Grade Levels, Standards and Benchmarks
From our FAQ: Getting Started:
How do I know if my child is learning at the right level? How do I know if I am skipping something academically?
There are standard curricula and grade-level goals available:
But please don't let yourself be limited by standardized goals. The real answer to this question is that your child will tell you. You just have to listen closely. If your child is bored, then you should increase the level of the material. If your child is confused or overwhelmed, you should lower the level of the material. Like most people, you should expect your child to be more ahead in some things than in others. Also, not every school (nor every home) sets the same standards. If you were to compare Harvard University with, say South Dakota Community College (a name I just made up), although they both might be colleges, well, you know that they wouldn't be the same. So don't limit yourself to standard expectations. Instead, change the rules! Why not decide within your own family, teacher and student together, what the expectations and goals will be? Set goals that you find attainable, and set standards that excite you!
Laurie is also available for personal curriculum consultation
Advice on Standards
Debate about Standards
New York City Board of Ed. Standards
New York State Education Dept. Standards
For Arts; Career Development and Occupational Studies; English Language Arts; Health, Physical Education, and Family Consumer Sciences; Languages Other Than English, Including American Sign Language; Mathematics; Science and Technology; and Social Studies, see their
Free online New York State curriculum and learning standards for preschool and kindergarten through 12th grade.
Note that the state's free online curriculum does not tell you HOW your child should learn the topics, it just provides a list of topics to cover for each grade across all the subject areas. You can use this as a checklist across subjects and grades, allowing the student to proceed at his or her own pace.
NOTE: NYS does not require that homeschoolers use any specific curricula (CR 100.10 or http://www.p12.nysed.gov/part100/pages/10010.html). Feel free to apply the K-12 NYS Curriculum on your IHIP, writing detailed quarterly reports after-the-fact for each required subject stating what you did.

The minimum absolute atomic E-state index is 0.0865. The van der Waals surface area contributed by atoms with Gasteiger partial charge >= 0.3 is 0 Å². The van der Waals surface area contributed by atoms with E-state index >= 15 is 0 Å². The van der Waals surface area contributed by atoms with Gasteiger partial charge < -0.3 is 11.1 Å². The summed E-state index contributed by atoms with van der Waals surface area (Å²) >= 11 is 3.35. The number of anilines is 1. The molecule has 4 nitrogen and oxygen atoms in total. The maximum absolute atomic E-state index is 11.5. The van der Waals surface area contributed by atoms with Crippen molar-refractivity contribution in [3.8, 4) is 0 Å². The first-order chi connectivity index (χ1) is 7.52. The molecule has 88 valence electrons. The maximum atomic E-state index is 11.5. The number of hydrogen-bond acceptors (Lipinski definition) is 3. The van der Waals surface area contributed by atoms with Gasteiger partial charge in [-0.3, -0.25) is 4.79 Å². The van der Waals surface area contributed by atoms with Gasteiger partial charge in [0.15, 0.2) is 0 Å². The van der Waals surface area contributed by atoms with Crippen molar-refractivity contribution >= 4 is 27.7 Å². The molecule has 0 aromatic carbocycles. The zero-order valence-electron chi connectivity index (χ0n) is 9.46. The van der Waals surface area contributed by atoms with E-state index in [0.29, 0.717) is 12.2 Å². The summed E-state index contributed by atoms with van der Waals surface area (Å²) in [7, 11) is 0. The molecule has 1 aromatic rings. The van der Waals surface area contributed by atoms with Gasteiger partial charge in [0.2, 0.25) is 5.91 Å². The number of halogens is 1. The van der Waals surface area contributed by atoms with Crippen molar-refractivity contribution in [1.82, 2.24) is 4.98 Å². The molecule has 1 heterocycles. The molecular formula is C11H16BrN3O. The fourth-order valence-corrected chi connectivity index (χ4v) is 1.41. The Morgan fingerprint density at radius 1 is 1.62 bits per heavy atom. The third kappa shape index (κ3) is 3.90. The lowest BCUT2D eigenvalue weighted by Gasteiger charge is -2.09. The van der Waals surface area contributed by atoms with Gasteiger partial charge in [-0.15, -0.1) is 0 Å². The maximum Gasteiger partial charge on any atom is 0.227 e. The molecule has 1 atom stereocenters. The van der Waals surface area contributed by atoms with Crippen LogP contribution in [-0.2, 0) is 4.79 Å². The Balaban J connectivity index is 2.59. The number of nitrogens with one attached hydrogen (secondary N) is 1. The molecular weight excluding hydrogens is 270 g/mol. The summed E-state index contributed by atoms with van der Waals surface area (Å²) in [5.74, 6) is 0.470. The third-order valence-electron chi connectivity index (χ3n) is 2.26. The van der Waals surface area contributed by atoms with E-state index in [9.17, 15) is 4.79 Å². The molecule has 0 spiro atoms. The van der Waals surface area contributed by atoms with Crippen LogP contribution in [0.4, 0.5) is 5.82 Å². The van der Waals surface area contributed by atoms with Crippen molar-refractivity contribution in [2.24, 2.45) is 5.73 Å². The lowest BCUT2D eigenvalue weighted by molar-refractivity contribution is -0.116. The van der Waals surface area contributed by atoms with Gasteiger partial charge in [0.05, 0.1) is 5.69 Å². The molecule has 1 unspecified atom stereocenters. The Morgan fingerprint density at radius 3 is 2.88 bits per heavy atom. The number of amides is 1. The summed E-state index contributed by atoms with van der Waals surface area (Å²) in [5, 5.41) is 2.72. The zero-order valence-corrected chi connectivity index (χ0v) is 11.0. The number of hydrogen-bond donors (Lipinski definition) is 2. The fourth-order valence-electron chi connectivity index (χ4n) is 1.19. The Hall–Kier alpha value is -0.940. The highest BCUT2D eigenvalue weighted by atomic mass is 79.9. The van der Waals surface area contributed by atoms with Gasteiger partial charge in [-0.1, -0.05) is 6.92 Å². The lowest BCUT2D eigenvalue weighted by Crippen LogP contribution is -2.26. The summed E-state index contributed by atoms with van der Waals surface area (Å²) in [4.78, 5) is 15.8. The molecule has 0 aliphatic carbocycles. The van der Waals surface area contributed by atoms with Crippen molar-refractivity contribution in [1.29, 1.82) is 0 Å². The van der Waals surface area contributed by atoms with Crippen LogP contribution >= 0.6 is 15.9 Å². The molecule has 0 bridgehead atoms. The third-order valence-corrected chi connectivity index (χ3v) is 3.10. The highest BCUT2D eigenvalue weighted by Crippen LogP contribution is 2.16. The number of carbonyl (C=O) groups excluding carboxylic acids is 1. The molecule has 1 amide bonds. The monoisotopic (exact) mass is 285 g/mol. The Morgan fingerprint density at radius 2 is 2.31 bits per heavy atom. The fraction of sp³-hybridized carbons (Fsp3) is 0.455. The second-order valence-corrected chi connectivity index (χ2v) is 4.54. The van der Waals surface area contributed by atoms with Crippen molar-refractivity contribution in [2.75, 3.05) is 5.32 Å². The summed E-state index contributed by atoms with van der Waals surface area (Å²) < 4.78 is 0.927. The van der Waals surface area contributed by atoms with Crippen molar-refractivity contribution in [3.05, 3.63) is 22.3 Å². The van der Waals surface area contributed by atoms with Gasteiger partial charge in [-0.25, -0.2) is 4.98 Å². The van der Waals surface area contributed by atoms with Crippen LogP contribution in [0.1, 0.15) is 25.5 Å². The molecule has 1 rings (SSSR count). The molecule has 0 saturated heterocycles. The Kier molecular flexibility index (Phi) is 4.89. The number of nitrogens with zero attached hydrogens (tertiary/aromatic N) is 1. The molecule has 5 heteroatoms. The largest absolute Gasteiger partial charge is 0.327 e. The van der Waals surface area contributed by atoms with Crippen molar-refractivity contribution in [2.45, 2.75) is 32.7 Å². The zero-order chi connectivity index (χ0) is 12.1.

See also the Latest News on ELA, Mathematics, and Grades 3-8 Testing, and their sample tests for Language Arts and Elementary/Intermediate Tests and Regents Examinations.
ELA and NYS Math tests. It is important to understand that we do not have to use the same tests as the public schools, but if you want to find out what was on previous ELA and NYS math exams, see New York State Testing Page 2011-2012. Scroll down to the grade you need and click on the series of blue years. You can download and print tests from last year. Remember that your homeschooled child does not need to test before fifth grade!
Here is the new draft of common core curriculum for 8th grade, including links and lesson plans. [Comment from Laurie: Personally I have a hard time with a curriculum that includes From the Mixed-up Files of Mrs. Basil E. Frankweiler, by E.L. Konigsburg (usually recommended for ages 9-12) and A Portrait of the Artist as a Young Man, by James Joyce (recommended by the New York Times for adults age 20 and up),, both for 8th grade (approx. age 13). While these books are highly recommended, I think that most homeschooling parents would be wise to offer them at different ages. Another book in the core curr. 8th grade list is Little Women, by Louisa May Alcott. In my opinion, this is a great book for girls ages 8 - 11, but a poor choice for boys, and an especially poor choice for 8th grade. You are better off finding interesting literature that your children will enjoy reading, than sticking to any of the suggestions or guidelines in this "core curriculum."]
The National standards for English and math were recently updated and made more concise and easier to understand. They are still full of educators' double-speak, and offer suggestions that do not need to be followed exactly. For example, in English, to "cite a textual example" or "analyze" a story's "overall structure" can deaden the literary experience if taken too seriously. I suggest that "discuss" could be substituted for "analyze" and a freer approach could be taken.
As another example, the suggested reading (for grades 6-12, this is on page 58) includes Macbeth as the only Shakespeare play. At home, my son and I read a Shakespeare play every year (sometimes more than one), and Macbeth was far from our favorite. In fact, my son complained that the only part worth reading was Lady Macbeth, and Macbeth, the title character, was a total wimp. I suggest starting with a Shakespearean comedy, such as A Midsummer Night's Dream or Much Ado About Nothing, and then reading a tragedy, perhaps Romeo & Juliet or Hamlet. Similarly, you do not need to introduce yourself to John Steinbeck with his greatest and longest literary work, The Grapes of Wrath. His other novels, such as Tortilla Flat or Cannery Row, will be more easily accessible to a young teen, and possibly even more enjoyable depending on the personality of the reader.
See the Common Core State Standards Initiative website for useful links and tips.